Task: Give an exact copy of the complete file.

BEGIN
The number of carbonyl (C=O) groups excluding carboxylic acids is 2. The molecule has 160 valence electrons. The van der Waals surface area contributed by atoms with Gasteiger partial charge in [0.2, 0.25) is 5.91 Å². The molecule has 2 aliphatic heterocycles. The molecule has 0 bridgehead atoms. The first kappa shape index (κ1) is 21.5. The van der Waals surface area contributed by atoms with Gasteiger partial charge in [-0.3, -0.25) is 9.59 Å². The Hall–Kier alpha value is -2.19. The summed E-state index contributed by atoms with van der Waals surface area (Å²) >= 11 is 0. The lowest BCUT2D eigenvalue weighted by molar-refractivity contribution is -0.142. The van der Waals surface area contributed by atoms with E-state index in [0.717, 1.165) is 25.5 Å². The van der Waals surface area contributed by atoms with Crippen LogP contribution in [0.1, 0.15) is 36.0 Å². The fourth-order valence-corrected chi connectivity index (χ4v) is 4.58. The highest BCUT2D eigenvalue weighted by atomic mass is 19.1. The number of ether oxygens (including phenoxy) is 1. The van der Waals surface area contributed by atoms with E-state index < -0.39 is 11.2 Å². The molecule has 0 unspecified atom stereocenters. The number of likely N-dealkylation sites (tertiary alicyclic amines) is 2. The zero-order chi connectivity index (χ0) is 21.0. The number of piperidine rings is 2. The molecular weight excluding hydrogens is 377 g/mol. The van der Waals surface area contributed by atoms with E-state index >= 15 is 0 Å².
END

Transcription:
The number of carbonyl (C=O) groups excluding carboxylic acids is 2. The molecule has 160 valence electrons. The van der Waals surface area contributed by atoms with Gasteiger partial charge in [0.2, 0.25) is 5.91 Å². The molecule has 2 aliphatic heterocycles. The molecule has 0 bridgehead atoms. The first kappa shape index (κ1) is 21.5. The van der Waals surface area contributed by atoms with Gasteiger partial charge in [-0.3, -0.25) is 9.59 Å². The Hall–Kier alpha value is -2.19. The summed E-state index contributed by atoms with van der Waals surface area (Å²) >= 11 is 0. The lowest BCUT2D eigenvalue weighted by molar-refractivity contribution is -0.142. The van der Waals surface area contributed by atoms with E-state index in [0.717, 1.165) is 25.5 Å². The van der Waals surface area contributed by atoms with Crippen LogP contribution in [0.1, 0.15) is 36.0 Å². The fourth-order valence-corrected chi connectivity index (χ4v) is 4.58. The highest BCUT2D eigenvalue weighted by atomic mass is 19.1. The number of ether oxygens (including phenoxy) is 1. The van der Waals surface area contributed by atoms with E-state index < -0.39 is 11.2 Å². The molecule has 0 unspecified atom stereocenters. The number of likely N-dealkylation sites (tertiary alicyclic amines) is 2. The zero-order chi connectivity index (χ0) is 21.0. The number of piperidine rings is 2. The molecular weight excluding hydrogens is 377 g/mol. The van der Waals surface area contributed by atoms with E-state index >= 15 is 0 Å².